A mining pool is a group of miners who combine their computing power and split the mined bitcoin between themselves. Most coins are mined this way.
Bitcoin vs. Government Issued Currency
People, for the most part, trust printed currency. In the U.S., the dollar is backed by a central bank, the Federal Reserve (aka The Fed). The Fed regulates the production of new money. Even digital payments using the U.S. dollar are backed by a central authority. For example, when you make a purchase and use a credit or debit card that transaction is processed by a payment processing company – but that transaction is backed by the Fed via its agreements with the credit card issuing financial institution.
Bitcoin is different. It is not regulated by any government authority. Instead, it is backed by millions of computers across the world called, ‘nodes’. This network of nodes performs the same function as the Fed and the payment processing company, but with key differences:
- Nodes store information on all prior transactions and help to verify their authenticity.
- Nodes are global and record transaction data in a public list that can be assessed by anyone.
- As of August 2020, nodes were processing four transactions per second. By comparison, VISA processes 65,000 transactions per second.
Up to $20k in value in less than 30 days!
The latest rally in Bitcoin saw the value double in less than a month – from $20,00 to $40,000. Smart money thinks it will go higher as institutional investors are looking for a hedge against global inflation and the decline of the U.S. dollar under the new Administration.
Added to this are droves of retail investors and traders coming into the crypto-market. So much so that several exchanges were overwhelmed and had to put a stop to transaction taking. FOMO (fear-of-missing-out) is in full-tilt by retail investors – which in itself will drive the BTC price higher.
The Bitcoin Purchase Journey
How hard is it for a retail investor (individual) to purchase a Bitcoin? Bitcoin can be purchased in increments, so say I want to invest $1,000. Following is the journey a friend took to purchase Bitcoin:
- She went to the Square (payment system) app called ‘Square Cash’ and downloaded it. Set up a biweekly purchase program for $50 worth of Bitcoin starting with a $1,000 investment. She received a “something went wrong” message five times.
- Next, she went to Coinbase (a cryptocurrency exchange) and opened an account – no problem. However, when she went to purchase the Bitcoin by using her Chase Visa and a Chase Debit card, both cards were declined.
- What’s the problem? Were these platforms completely overloaded with demand? Both Coinbase and Kraken (another exchange) had experienced outages due to heavy volume in the recent past.
- Next, PayPal. No luck! Then she realized that only individual PayPal accounts can be used to purchase Bitcoin and not business accounts. She accessed her individual account and the $1,000 purchase went through!
Newcomer investors of Bitcoin have overwhelmed the systems of many crypto exchanges. For most, the minimum order is $1,000 in advance of the transaction. It’s FOMO in mass on the part of retail investors and they are entering the world of cryptocurrencies in droves.
Purchase Journey Takeaways
- The first step is to download an app for one of the coin exchanges and open a ‘wallet’.
- You can purchase bitcoin via credit/debit card or bank wire transfer and send them to your wallet.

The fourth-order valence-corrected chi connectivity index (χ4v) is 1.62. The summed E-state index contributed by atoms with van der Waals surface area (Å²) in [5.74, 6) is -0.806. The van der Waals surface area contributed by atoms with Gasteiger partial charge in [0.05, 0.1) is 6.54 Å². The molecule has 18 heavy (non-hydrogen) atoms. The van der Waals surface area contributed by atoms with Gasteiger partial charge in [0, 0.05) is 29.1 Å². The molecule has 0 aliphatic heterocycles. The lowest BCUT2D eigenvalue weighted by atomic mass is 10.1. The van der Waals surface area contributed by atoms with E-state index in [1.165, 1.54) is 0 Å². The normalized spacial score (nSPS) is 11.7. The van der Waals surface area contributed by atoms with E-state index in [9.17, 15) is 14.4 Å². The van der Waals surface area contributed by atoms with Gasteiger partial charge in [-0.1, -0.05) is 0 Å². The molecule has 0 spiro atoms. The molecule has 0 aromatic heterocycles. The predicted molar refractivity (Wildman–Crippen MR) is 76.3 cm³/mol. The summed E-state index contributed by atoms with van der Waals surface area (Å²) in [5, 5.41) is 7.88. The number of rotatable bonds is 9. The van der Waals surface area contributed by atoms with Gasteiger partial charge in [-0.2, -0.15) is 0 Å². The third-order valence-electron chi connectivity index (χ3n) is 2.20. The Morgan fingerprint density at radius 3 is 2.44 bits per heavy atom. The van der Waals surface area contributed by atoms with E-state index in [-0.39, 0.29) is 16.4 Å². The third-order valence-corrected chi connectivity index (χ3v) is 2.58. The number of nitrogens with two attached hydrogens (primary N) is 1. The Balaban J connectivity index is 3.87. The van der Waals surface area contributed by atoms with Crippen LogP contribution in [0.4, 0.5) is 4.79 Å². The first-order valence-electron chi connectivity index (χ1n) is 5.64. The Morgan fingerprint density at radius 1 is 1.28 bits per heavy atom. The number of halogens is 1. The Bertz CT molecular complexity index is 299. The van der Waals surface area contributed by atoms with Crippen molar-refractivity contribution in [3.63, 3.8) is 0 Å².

- The exchange platforms will require you to provide photo ID and other information (ie. social security number) to make sure you aren’t breaking any money laundering laws or tax fraud.
- Bitcoin is a new asset class and it is very volatile.
- Bitcoin’s tax status remains a question.
- Bitcoin balances are maintained using public and private ‘keys’ – long alpha/numeric keys linked through the mathematical encryption algorithm used to create them.
- The public key is the location where transactions are deposited to and withdrawn from. This key also appears in the blockchain ledger. Think username on social media. The private key is used only to authorize a transaction. You can protect your private key by encrypting your wallet with a strong password and by choosing ‘cold storage’ – storing the wallet offline.
Selling Bitcoin or other cryptocurrencies for U.S. Dollars. Selling is as important as buying, and as with any investment, there is a time when you will want to divest. Also, like buying, on the sale you want to do so for the lowest fees possible:
- Go to a crypto-exchange (the one where you made your original purchase would be your best bet). That is where your coins are resident – in your ‘wallet’.
- Login to your account and Select Buy/Sell on the Menu
- Select Sell
- Select Bitcoin – Verify the Deposit To (your Bank checking account)
- Input the amount of Bitcoin you want to sell
- Select Sell You’re Done!
Note: Exchanges, like CoinBase, allow customers to sell their cryptocurrencies immediately after purchasing them. Furthermore, you can have your bank checking account linked to your Bitcoin account so funds can go directly from one to the other.
When you sell, the transaction occurs directly between buyer and seller via the exchange. You set up a sell order and someone agrees to purchase at the agreed-upon price. Then the exchange alerts you that you will be receiving payment and the Bitcoins are sent to the buyer account (wallet). Some exchanges will convert your received funds into gift cards, cash-in-mail, or cash-for-pickup.
Public Key/Private Key
Your Public Key – is your address. This is used for the buying and selling of currency
Your Private Key – is your password. This is used to ‘sign’ your transactions. It is best to use ‘passphrase’ when setting up your Private Key.
The wallet is where you hold your currency. It is best to have a ‘cold-storage wallet, meaning it is offline and never exposed to the Internet.